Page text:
LONDON/KABUL: British forces in Afghanistan may begin handing over prisoners to the Afghan judicial system in the coming weeks, the British defence minister has announced.

Philip Hammond said that around 90 prisoners had been held at Camp Bastion for up to a year because Britain was concerned that they might be mistreated in Afghan custody.

“I decided last November that we should suspend transfers because there was one particular Afghan facility that we were uncomfortable about and we were not able to get from the Afghans a cast-iron guarantee that they wouldn't transfer detainees into that facility,” he told Channel 4 News.

“So we stopped transferring them while we sorted out an effective and safe route for accessing the Afghan judicial system, something which we have now secured and I expect to be able to go back to the court within the next few days and put our plans to the court for their approval.”

Hammond's comments came after Mohammad Daud Yaar, the Afghan ambassador to the UK, told BBC Radio 4's World at One on Wednesday that “the principle of national sovereignty” meant the detainees should be surrendered to Afghan custody.

He said he could promise that they would not be mistreated. Hammond had previously said that many of the detainees posed a danger to British troops.

British lawyers acting for eight of the men, some of whom they say have been held for up to 14 months without charge, have launched high court habeas corpus applications in Britain to free them, raising comparisons with the outrage over the Guantanamo Bay prison camp.

Many of the prisoners have not been able to see a lawyer after months in prison. Hammond insisted, however, that the British army was not obliged to grant detainees legal representation because they were not involved in a legal process.

“We don't operate a judicial system in Afghanistan, we operate a regime of military detention, intelligence debriefing and then handing over of detainees to the Afghan judicial system,” he said.

“We are not obliged to provide lawyers to detainees that are being temporarily held following military detention.” Rosa Curling, a lawyer with the firm Leigh Day, which is representing a 20-year-old prisoner with a young daughter said: “Our client has been held at Camp Bastion since August 2012. He has not been charged with any crime and has had no access to a lawyer so he can receive legal advice about his ongoing detention.”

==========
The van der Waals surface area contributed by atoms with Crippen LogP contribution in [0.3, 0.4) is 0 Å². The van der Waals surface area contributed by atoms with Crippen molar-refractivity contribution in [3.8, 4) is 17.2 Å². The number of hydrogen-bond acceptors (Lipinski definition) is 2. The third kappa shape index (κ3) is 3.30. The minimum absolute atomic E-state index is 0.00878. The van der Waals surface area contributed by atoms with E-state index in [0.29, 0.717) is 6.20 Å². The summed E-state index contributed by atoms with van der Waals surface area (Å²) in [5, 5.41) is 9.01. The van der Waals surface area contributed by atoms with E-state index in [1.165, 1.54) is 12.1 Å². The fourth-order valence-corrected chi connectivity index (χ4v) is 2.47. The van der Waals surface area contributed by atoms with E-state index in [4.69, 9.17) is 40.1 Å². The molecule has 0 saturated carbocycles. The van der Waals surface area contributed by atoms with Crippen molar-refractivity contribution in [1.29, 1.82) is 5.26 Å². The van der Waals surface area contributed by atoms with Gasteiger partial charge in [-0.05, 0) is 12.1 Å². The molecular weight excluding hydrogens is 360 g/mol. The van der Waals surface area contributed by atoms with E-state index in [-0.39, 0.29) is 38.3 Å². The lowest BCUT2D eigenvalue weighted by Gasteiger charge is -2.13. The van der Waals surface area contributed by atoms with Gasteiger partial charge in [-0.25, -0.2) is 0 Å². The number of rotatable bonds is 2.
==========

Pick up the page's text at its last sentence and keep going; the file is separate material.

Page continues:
International Security Assistance Force (Isaf) rules dictate that British troops are only allowed to hold suspects for 96 hours. But in November last year, Hammond halted plans to hand suspected insurgents captured by British troops to Afghan security forces on the grounds that they risked being abused and tortured.

Phil Shiner of Public Interest Lawyers, who is acting for eight of the men, said the government had chosen not to train the Afghan authorities to treat people lawfully and humanely.“This is a secret facility that has been used to unlawfully detain or intern up to 85 Afghans that they have kept secret, that parliament doesn't know about, that courts previously, when they have interrogated issues like detention and internment in Afghanistan, have never been told about - completely off the radar,” he told the BBC.

“It is reminiscent of the public's awakening that there was a Guantanamo Bay. And people will be wondering if these detainees are being treated humanely and in accordance with international law.”

Shiner said the prisoners had not been told what they were accused of or granted access to legal representation, except for two men who had a one-hour phone call each with a lawyer on Wednesday.

Some of the detainees had been held incommunicado with no outside contact, for up to a month, Shiner's colleague Tessa Gregory said.

“They were held in a small solitary cell, with a strip light kept on 24 hours a day,” she said after speaking to two of the detainees held at Camp Bastion, the main British base in Helmand, by telephone.